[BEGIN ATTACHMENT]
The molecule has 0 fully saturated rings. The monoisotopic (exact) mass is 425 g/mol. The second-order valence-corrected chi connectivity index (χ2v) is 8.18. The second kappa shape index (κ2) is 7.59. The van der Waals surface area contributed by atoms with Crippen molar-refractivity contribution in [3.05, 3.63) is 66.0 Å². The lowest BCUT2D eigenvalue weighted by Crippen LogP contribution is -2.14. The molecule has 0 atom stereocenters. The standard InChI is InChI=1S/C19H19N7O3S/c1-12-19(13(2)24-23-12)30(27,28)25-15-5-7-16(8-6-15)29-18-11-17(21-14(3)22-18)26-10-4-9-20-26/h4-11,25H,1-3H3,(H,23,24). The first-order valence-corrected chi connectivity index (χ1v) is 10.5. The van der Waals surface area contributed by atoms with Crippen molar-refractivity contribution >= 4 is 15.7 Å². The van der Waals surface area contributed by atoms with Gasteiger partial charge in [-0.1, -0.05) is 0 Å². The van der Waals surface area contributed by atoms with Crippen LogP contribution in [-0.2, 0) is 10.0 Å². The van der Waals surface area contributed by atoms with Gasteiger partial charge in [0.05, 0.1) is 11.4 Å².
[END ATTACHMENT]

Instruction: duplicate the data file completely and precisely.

The molecule has 0 fully saturated rings. The monoisotopic (exact) mass is 425 g/mol. The second-order valence-corrected chi connectivity index (χ2v) is 8.18. The second kappa shape index (κ2) is 7.59. The van der Waals surface area contributed by atoms with Crippen molar-refractivity contribution in [3.05, 3.63) is 66.0 Å². The lowest BCUT2D eigenvalue weighted by Crippen LogP contribution is -2.14. The molecule has 0 atom stereocenters. The standard InChI is InChI=1S/C19H19N7O3S/c1-12-19(13(2)24-23-12)30(27,28)25-15-5-7-16(8-6-15)29-18-11-17(21-14(3)22-18)26-10-4-9-20-26/h4-11,25H,1-3H3,(H,23,24). The first-order valence-corrected chi connectivity index (χ1v) is 10.5. The van der Waals surface area contributed by atoms with Crippen molar-refractivity contribution >= 4 is 15.7 Å². The van der Waals surface area contributed by atoms with Gasteiger partial charge in [-0.1, -0.05) is 0 Å². The van der Waals surface area contributed by atoms with Crippen LogP contribution in [-0.2, 0) is 10.0 Å². The van der Waals surface area contributed by atoms with Gasteiger partial charge in [0.05, 0.1) is 11.4 Å².